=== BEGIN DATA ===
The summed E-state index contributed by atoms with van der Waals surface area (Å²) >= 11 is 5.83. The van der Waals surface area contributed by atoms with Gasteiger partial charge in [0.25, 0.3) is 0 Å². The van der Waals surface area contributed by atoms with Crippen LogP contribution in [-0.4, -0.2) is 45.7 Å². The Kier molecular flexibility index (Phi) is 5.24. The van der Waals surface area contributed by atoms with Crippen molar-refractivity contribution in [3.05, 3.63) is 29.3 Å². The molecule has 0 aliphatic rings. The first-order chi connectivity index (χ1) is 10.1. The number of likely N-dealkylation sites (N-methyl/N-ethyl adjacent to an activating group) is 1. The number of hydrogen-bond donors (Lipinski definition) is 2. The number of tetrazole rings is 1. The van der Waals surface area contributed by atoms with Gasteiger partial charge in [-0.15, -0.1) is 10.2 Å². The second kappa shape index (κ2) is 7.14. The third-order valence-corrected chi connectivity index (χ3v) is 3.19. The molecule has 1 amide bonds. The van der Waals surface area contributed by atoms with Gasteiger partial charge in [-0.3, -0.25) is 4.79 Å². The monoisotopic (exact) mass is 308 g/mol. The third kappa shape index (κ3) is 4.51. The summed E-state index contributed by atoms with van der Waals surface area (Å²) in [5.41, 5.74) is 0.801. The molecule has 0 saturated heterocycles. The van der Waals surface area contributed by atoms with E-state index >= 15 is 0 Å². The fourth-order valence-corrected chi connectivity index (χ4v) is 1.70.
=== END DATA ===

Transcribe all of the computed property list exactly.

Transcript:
The summed E-state index contributed by atoms with van der Waals surface area (Å²) >= 11 is 5.83. The van der Waals surface area contributed by atoms with Gasteiger partial charge in [0.25, 0.3) is 0 Å². The van der Waals surface area contributed by atoms with Crippen LogP contribution in [-0.4, -0.2) is 45.7 Å². The Kier molecular flexibility index (Phi) is 5.24. The van der Waals surface area contributed by atoms with Crippen molar-refractivity contribution in [3.05, 3.63) is 29.3 Å². The molecule has 0 aliphatic rings. The first-order chi connectivity index (χ1) is 10.1. The number of likely N-dealkylation sites (N-methyl/N-ethyl adjacent to an activating group) is 1. The number of hydrogen-bond donors (Lipinski definition) is 2. The number of tetrazole rings is 1. The van der Waals surface area contributed by atoms with Gasteiger partial charge in [-0.15, -0.1) is 10.2 Å². The second kappa shape index (κ2) is 7.14. The third-order valence-corrected chi connectivity index (χ3v) is 3.19. The molecule has 1 amide bonds. The van der Waals surface area contributed by atoms with Gasteiger partial charge in [-0.3, -0.25) is 4.79 Å². The monoisotopic (exact) mass is 308 g/mol. The third kappa shape index (κ3) is 4.51. The summed E-state index contributed by atoms with van der Waals surface area (Å²) in [5.41, 5.74) is 0.801. The molecule has 0 saturated heterocycles. The van der Waals surface area contributed by atoms with E-state index >= 15 is 0 Å². The fourth-order valence-corrected chi connectivity index (χ4v) is 1.70.